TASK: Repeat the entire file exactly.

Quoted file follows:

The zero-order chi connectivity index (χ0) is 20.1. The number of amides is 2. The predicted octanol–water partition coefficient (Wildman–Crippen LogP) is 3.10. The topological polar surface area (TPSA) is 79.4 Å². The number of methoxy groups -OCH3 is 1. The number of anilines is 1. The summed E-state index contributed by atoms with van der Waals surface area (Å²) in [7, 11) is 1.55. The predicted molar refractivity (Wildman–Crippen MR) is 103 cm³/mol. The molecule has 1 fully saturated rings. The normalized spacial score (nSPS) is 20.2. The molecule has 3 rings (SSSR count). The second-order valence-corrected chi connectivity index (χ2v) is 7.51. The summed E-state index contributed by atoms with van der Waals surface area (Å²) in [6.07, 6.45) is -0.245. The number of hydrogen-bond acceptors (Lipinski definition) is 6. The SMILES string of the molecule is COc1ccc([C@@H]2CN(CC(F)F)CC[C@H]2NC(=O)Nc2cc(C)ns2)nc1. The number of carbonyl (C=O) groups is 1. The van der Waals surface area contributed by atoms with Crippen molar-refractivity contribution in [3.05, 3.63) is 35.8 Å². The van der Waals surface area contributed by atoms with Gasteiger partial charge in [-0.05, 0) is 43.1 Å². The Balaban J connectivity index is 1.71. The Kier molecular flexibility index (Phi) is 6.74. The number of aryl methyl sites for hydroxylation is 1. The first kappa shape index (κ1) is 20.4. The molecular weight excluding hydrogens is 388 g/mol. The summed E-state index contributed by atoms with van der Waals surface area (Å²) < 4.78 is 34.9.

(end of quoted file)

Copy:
The zero-order chi connectivity index (χ0) is 20.1. The number of amides is 2. The predicted octanol–water partition coefficient (Wildman–Crippen LogP) is 3.10. The topological polar surface area (TPSA) is 79.4 Å². The number of methoxy groups -OCH3 is 1. The number of anilines is 1. The summed E-state index contributed by atoms with van der Waals surface area (Å²) in [7, 11) is 1.55. The predicted molar refractivity (Wildman–Crippen MR) is 103 cm³/mol. The molecule has 1 fully saturated rings. The normalized spacial score (nSPS) is 20.2. The molecule has 3 rings (SSSR count). The second-order valence-corrected chi connectivity index (χ2v) is 7.51. The summed E-state index contributed by atoms with van der Waals surface area (Å²) in [6.07, 6.45) is -0.245. The number of hydrogen-bond acceptors (Lipinski definition) is 6. The SMILES string of the molecule is COc1ccc([C@@H]2CN(CC(F)F)CC[C@H]2NC(=O)Nc2cc(C)ns2)nc1. The number of carbonyl (C=O) groups is 1. The van der Waals surface area contributed by atoms with Crippen molar-refractivity contribution in [3.05, 3.63) is 35.8 Å². The van der Waals surface area contributed by atoms with Gasteiger partial charge in [-0.05, 0) is 43.1 Å². The Balaban J connectivity index is 1.71. The Kier molecular flexibility index (Phi) is 6.74. The number of aryl methyl sites for hydroxylation is 1. The first kappa shape index (κ1) is 20.4. The molecular weight excluding hydrogens is 388 g/mol. The summed E-state index contributed by atoms with van der Waals surface area (Å²) < 4.78 is 34.9.